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Cryptologic Hall of Honor

The Cryptologic Hall of Honor was created in 1999 to pay special tribute to the pioneers and heroes who rendered distinguished service to American cryptology.

The standards are high for induction into this great hall. The individuals honored were innovators over their entire careers or made major contributions to the structure and processes of American cryptology. The men and women who have been inducted to the Cryptologic Hall of Honor are all greats in the once silent world of cryptology.

In the early days of America's cryptologic effort, many of the "giants" did both Signals Intelligence and Information Assurance. They made important contributions to both offensive and defensive cryptology. As such, they were among the first inducted into the Cryptologic Hall of Honor. 

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Lester K. Myers, 2020 Hall of Honor inductee
Lester K. Myers
By | Dec. 15, 2020
About Lester K. Myers, former NSA Senior Language Analyst, mentor, and 2020 Hall of Honor inductee.

Dr. Whitfield Diffie, 2020 Hall of Honor inductee
Dr. Whitfield Diffie
By | Dec. 15, 2020
About Dr. Whitfield Diffie, computer security pioneer and 2020 Hall of Honor inductee.

Barbara A. McNamara, 2020 Hall of Honor inductee
Barbara A. McNamara
By | Dec. 15, 2020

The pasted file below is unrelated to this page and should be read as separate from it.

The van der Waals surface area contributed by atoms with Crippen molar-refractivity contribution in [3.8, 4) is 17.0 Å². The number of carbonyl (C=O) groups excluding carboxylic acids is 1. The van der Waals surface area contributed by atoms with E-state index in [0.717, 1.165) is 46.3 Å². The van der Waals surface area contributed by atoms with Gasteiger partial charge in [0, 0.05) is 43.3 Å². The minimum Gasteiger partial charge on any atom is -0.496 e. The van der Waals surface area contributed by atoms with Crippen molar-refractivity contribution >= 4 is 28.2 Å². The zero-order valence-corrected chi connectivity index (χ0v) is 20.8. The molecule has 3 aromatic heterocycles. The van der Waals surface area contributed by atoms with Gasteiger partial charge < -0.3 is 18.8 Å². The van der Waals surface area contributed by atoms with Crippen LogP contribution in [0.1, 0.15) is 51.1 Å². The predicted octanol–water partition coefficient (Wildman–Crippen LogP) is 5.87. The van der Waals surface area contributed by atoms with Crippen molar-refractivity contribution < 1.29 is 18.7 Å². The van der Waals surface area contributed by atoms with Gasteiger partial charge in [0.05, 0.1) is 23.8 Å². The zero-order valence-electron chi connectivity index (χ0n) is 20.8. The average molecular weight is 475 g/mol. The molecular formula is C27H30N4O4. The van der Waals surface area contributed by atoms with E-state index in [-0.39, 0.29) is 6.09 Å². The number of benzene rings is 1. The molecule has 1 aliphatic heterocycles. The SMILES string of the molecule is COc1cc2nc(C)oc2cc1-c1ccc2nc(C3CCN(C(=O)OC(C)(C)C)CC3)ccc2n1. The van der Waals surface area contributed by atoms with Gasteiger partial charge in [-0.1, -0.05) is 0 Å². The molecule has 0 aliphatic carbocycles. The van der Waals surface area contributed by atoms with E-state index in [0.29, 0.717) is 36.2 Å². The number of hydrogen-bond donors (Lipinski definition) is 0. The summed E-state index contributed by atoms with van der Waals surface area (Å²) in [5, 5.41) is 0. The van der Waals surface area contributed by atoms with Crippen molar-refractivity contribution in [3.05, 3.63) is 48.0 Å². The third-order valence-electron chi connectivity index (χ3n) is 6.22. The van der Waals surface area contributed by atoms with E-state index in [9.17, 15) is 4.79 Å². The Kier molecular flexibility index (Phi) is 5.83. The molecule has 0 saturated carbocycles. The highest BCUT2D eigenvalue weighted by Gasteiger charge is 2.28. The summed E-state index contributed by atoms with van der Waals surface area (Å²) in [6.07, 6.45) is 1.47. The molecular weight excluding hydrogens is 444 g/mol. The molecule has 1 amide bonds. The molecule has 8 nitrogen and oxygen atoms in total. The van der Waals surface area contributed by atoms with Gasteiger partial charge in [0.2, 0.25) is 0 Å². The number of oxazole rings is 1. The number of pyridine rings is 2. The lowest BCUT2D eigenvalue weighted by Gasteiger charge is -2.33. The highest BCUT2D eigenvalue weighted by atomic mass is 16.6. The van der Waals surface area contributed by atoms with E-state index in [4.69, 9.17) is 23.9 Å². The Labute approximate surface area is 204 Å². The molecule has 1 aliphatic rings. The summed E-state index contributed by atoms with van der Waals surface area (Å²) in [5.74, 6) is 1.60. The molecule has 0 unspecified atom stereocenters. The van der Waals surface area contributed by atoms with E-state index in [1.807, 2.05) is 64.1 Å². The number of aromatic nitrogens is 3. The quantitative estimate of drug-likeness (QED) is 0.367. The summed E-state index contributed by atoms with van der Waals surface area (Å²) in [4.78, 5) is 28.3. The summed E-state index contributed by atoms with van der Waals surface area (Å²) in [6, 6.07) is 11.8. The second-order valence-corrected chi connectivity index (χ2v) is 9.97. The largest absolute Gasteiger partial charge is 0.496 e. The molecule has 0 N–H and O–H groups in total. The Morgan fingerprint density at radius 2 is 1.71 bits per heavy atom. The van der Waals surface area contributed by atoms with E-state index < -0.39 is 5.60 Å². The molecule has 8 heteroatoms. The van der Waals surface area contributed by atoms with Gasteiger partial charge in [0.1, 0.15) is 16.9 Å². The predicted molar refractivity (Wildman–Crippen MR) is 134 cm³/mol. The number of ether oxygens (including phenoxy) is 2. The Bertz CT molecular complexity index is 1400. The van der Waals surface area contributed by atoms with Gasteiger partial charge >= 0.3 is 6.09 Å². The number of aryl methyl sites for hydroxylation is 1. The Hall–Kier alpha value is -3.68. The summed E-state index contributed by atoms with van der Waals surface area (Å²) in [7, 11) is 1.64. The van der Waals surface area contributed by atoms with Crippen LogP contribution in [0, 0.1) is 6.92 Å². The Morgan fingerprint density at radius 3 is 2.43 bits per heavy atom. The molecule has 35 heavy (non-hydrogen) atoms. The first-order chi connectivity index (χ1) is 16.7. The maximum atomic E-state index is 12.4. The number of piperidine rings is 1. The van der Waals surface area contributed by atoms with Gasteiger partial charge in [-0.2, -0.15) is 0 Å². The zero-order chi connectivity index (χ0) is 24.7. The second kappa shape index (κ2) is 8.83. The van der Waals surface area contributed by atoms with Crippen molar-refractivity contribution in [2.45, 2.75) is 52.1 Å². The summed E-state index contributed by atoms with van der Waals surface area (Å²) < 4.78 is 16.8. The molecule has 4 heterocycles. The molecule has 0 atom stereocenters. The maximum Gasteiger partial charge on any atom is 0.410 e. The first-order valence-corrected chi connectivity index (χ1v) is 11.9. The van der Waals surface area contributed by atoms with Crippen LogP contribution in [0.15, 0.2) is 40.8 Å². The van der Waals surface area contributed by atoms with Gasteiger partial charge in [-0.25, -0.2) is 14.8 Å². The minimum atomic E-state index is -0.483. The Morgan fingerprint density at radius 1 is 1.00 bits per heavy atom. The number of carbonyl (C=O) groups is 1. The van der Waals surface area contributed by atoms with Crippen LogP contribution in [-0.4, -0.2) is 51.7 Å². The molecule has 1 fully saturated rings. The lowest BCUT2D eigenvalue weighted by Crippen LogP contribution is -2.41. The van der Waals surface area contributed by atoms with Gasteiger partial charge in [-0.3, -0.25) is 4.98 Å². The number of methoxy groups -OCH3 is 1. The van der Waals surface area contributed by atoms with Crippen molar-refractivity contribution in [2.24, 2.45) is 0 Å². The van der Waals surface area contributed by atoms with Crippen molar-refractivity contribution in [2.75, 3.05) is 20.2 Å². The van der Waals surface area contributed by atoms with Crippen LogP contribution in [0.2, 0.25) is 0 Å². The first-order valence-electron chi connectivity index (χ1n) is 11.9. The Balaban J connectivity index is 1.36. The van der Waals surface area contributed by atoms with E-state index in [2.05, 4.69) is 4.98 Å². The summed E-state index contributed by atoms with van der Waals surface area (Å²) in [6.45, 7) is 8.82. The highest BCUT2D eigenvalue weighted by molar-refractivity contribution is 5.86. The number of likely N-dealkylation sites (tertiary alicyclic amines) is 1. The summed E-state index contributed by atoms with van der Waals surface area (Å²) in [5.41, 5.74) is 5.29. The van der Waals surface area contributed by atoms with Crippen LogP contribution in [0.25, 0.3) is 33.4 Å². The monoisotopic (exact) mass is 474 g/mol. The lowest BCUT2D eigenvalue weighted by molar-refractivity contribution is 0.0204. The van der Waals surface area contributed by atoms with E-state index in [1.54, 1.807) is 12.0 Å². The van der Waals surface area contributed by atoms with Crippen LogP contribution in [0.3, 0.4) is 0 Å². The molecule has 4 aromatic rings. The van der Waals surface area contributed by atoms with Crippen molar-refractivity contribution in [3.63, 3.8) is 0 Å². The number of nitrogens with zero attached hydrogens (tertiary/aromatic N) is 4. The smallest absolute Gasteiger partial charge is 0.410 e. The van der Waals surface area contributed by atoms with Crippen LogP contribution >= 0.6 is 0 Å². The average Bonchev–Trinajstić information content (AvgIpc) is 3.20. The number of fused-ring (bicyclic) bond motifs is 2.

About Barbara A. McNamara, former NSA Executive Assistant to the Director, former NSA representative to the Department of Defense, former Deputy Director NSA, and 2020 Hall of Honor inductee.

Dr. David Kahn, 2020 Hall of Honor inductee
Dr. David Kahn
By | Dec. 15, 2020
About Dr. David Kahn, Journalist, Author, former NSA Scholar-in-Residence, and 2020 Hall of Honor inductee.

George R. Cotter 2020 Hall of Honor inductee
George R. Cotter
By | Dec. 15, 2020
About George R. Cotter, former NSA Chief of Staff, NSA Chief Scientist, and 2020 Hall of Honor inductee.

Francis Raven

2005 Hall of Honor Inductee

Francis A. Raven is remembered as one of NSA's top cryptanalysts. After graduating from Yale in 1934, he received a commission in the Naval Reserve and quickly earned a reputation as a bright and talented cryptologist. Activated to full-time duty in 1940, he served initially as a communications security officer. He developed an interest in the analysis of cipher machines and focused his attention on Japanese cryptosystems.

Mr. Raven's primary contribution during World War II was the breaking of Japanese low-level cipher messages. Later in the war, he broke the Japanese naval system known as JADE, a relative of the high-grade PURPLE diplomatic cipher. As part of an American-British team, he also played a central role in breaking the Japanese naval attaché machine system known as CORAL.

Mr. Raven joined the Armed Forces Security Agency (AFSA) in 1949. He served as the Deputy Technical Director for Production at AFSA, and continued in that position when AFSA became NSA in 1952. He became only the fourth NSA employee to receive a "supergrade" promotion in 1956. He expanded and modernized the scope of training at NSA, originating NSA's Junior Mathematicians Program and developing basic and senior cryptologic courses (CY-100 and CY-600). For his accomplishments, he received the Air Force Exceptional Civilian Service Award, NSA's Exceptional Civilian Service Award, and NSA's Meritorious Civilian Service Award.

Mr. Raven retired from NSA in 1974 and passed away in December 1983.